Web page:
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Stephens College holds December commencement ceremony

Saturday, December 12, 2009 | 4:07 p.m. CST; updated 1:00 p.m. CST, Sunday, December 13, 2009
Stephens College President Dianne M. Lynch gives remarks to the graduating class on Saturday in the Kimball Ballroom. Lynch encouraged students to take a moment to truly listen to their loved ones, and take a break from all the noise.

COLUMBIA — When the last graduate crossed the stage, Dianne Lynch, Stephens College’s president, asked for one final round of applause for the students, now turned alumni.

The Kimball Ballroom shone with a yellow tint as family and friends of winter graduates commemorated the event on Saturday morning.

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Since this was Lynch’s first commencement as president of Stephens College, she began the ceremony by welcoming the audience and the graduates as her “very special first class.”

Forty students participated in the ceremony out of 61 students earning a degree. According to the Stephens Registrar's Office, there were 40 bachelor’s degrees, 21 master’s degrees and two associate degrees in health information technology earned this semester.

Instead of having a keynote speaker, Lynch spoke to the graduates about the points of being a Stephens College Star, which included commitment to lifelong learning and taking advantage of opportunities as they come. One of the day's stars was Melynda Schlude, who spoke on behalf of the graduate students.

Schlude, who spoke after undergraduate representative Paulina Ramirez, suspected she was nominated by friends and a professor to be a class speaker because she differed from most of her classmates in one major way: She is a mother to three young children.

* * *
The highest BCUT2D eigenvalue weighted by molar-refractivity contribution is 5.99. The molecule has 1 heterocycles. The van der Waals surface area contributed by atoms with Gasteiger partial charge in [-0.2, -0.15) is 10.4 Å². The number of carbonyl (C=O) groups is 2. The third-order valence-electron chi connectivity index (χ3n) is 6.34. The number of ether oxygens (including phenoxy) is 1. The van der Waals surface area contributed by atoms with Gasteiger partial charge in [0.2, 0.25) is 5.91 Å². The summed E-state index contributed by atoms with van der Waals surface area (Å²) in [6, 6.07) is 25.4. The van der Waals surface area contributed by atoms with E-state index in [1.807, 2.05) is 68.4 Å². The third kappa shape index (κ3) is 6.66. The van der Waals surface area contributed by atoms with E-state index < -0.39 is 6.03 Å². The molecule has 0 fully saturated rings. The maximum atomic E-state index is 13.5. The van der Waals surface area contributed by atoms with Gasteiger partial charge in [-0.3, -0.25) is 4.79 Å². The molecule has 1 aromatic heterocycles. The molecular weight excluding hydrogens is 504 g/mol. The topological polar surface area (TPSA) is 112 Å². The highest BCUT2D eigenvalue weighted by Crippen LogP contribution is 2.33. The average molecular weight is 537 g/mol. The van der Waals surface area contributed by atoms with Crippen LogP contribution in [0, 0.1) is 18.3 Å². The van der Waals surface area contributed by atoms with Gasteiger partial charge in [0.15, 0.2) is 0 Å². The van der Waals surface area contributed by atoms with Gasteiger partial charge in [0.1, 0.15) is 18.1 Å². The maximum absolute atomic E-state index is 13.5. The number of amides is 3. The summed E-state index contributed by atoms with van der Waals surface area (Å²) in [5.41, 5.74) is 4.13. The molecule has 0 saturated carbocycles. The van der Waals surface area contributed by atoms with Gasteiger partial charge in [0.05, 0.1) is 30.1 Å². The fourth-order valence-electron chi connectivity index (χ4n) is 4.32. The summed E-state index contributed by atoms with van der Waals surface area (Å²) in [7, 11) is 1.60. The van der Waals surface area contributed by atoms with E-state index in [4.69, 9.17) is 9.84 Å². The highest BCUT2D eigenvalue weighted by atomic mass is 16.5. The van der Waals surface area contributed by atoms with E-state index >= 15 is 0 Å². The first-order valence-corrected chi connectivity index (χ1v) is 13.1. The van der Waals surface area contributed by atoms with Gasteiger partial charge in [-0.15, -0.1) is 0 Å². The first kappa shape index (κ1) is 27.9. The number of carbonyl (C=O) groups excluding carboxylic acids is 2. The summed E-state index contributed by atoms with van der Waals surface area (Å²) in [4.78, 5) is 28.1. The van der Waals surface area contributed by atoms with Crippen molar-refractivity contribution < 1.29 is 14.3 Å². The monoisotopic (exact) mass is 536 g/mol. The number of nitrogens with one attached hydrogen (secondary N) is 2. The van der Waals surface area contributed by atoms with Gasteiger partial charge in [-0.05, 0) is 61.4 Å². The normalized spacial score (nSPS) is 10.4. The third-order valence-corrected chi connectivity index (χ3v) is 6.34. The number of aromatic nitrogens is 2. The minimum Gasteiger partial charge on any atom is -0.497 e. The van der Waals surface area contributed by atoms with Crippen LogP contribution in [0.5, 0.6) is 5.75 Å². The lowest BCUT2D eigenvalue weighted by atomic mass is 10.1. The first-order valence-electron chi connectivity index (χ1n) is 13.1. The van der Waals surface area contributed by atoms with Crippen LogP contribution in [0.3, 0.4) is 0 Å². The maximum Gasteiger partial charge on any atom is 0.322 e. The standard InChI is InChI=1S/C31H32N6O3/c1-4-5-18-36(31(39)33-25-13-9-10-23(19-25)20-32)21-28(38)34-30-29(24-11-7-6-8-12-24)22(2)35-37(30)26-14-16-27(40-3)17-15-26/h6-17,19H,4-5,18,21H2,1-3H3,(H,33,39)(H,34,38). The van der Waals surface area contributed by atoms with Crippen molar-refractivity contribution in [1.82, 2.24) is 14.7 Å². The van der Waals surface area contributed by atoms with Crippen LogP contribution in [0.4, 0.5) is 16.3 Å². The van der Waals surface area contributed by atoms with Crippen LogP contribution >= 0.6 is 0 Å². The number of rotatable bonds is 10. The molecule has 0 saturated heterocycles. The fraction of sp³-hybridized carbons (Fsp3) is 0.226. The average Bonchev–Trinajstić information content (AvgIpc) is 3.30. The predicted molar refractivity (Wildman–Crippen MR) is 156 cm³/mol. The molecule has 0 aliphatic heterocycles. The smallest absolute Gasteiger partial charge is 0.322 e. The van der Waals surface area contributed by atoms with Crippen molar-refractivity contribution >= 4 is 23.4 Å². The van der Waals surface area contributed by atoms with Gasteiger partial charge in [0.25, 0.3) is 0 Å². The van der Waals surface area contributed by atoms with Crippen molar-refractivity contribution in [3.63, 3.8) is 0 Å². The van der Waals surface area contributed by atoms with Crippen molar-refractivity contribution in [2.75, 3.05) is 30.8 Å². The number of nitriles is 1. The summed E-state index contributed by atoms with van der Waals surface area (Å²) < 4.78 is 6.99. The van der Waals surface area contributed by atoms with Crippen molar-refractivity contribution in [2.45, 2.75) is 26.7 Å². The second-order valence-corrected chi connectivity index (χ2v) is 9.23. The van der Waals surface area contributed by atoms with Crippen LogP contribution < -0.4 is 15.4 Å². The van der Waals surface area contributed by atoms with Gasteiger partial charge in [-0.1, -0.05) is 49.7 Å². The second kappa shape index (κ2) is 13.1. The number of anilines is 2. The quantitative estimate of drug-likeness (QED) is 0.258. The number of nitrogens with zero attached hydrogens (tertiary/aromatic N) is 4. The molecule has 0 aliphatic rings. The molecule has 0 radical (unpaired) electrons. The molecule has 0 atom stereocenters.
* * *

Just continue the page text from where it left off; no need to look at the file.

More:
“It was challenging, and it had its moments where they wanted me to do stuff with them and I had to say no,” Schlude said. “I can’t go to the park, or no I can’t do that, because I have a paper to write on Sunday afternoon. But they were very supportive and it worked.”

After graduating from MU in 1992 with a bachelor’s degree in psychology, she stayed in Columbia to raise her children, ages 9, 7 and 5. After being out of the classroom for 15 years, she decided to return to school in August 2007 to earn a master’s degree in education.

“I’d always wanted to pursue a degree in counseling,” Schlude said. “And I just decided that since I’d been home for so long, I was going to need to do something that was going to make me marketable.”

In January, Schlude will assume a research associate position with MU, working to implement a new curriculum for special education within Columbia Public Schools.

The commencement ceremony concluded with cake and juice, hugs from friends and family and a group picture of all the graduates together.

"You are now officially a part of Stephens College's 176-year legacy," Lynch said.


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